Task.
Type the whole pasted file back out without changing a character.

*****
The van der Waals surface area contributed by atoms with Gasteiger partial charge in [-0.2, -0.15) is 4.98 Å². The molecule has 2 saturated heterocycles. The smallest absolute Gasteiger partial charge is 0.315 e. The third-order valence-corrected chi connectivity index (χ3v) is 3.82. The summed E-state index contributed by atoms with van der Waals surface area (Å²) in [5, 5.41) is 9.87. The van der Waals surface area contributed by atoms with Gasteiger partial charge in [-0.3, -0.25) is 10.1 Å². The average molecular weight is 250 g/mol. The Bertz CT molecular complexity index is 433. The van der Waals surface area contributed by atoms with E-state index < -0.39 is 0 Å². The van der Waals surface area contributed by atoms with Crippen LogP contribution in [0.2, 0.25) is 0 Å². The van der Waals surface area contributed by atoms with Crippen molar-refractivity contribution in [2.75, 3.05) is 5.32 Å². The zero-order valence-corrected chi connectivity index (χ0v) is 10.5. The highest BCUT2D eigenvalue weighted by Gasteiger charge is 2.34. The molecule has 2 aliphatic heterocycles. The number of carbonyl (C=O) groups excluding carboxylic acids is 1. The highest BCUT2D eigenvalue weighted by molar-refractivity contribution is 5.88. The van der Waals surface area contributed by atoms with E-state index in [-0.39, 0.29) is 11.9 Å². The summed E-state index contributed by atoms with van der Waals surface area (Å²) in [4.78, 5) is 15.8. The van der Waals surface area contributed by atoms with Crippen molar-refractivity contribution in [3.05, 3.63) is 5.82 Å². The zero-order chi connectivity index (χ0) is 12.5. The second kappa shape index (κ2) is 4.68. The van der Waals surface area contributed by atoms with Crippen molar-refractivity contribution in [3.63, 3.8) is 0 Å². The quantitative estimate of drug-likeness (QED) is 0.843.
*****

The van der Waals surface area contributed by atoms with Gasteiger partial charge in [-0.2, -0.15) is 4.98 Å². The molecule has 2 saturated heterocycles. The smallest absolute Gasteiger partial charge is 0.315 e. The third-order valence-corrected chi connectivity index (χ3v) is 3.82. The summed E-state index contributed by atoms with van der Waals surface area (Å²) in [5, 5.41) is 9.87. The van der Waals surface area contributed by atoms with Gasteiger partial charge in [-0.3, -0.25) is 10.1 Å². The average molecular weight is 250 g/mol. The Bertz CT molecular complexity index is 433. The van der Waals surface area contributed by atoms with E-state index < -0.39 is 0 Å². The van der Waals surface area contributed by atoms with Crippen LogP contribution in [0.2, 0.25) is 0 Å². The van der Waals surface area contributed by atoms with Crippen molar-refractivity contribution in [2.75, 3.05) is 5.32 Å². The zero-order valence-corrected chi connectivity index (χ0v) is 10.5. The highest BCUT2D eigenvalue weighted by Gasteiger charge is 2.34. The molecule has 2 aliphatic heterocycles. The number of carbonyl (C=O) groups excluding carboxylic acids is 1. The highest BCUT2D eigenvalue weighted by molar-refractivity contribution is 5.88. The van der Waals surface area contributed by atoms with E-state index in [-0.39, 0.29) is 11.9 Å². The summed E-state index contributed by atoms with van der Waals surface area (Å²) in [4.78, 5) is 15.8. The van der Waals surface area contributed by atoms with Crippen molar-refractivity contribution in [3.05, 3.63) is 5.82 Å². The zero-order chi connectivity index (χ0) is 12.5. The second kappa shape index (κ2) is 4.68. The van der Waals surface area contributed by atoms with Crippen molar-refractivity contribution in [3.63, 3.8) is 0 Å². The quantitative estimate of drug-likeness (QED) is 0.843.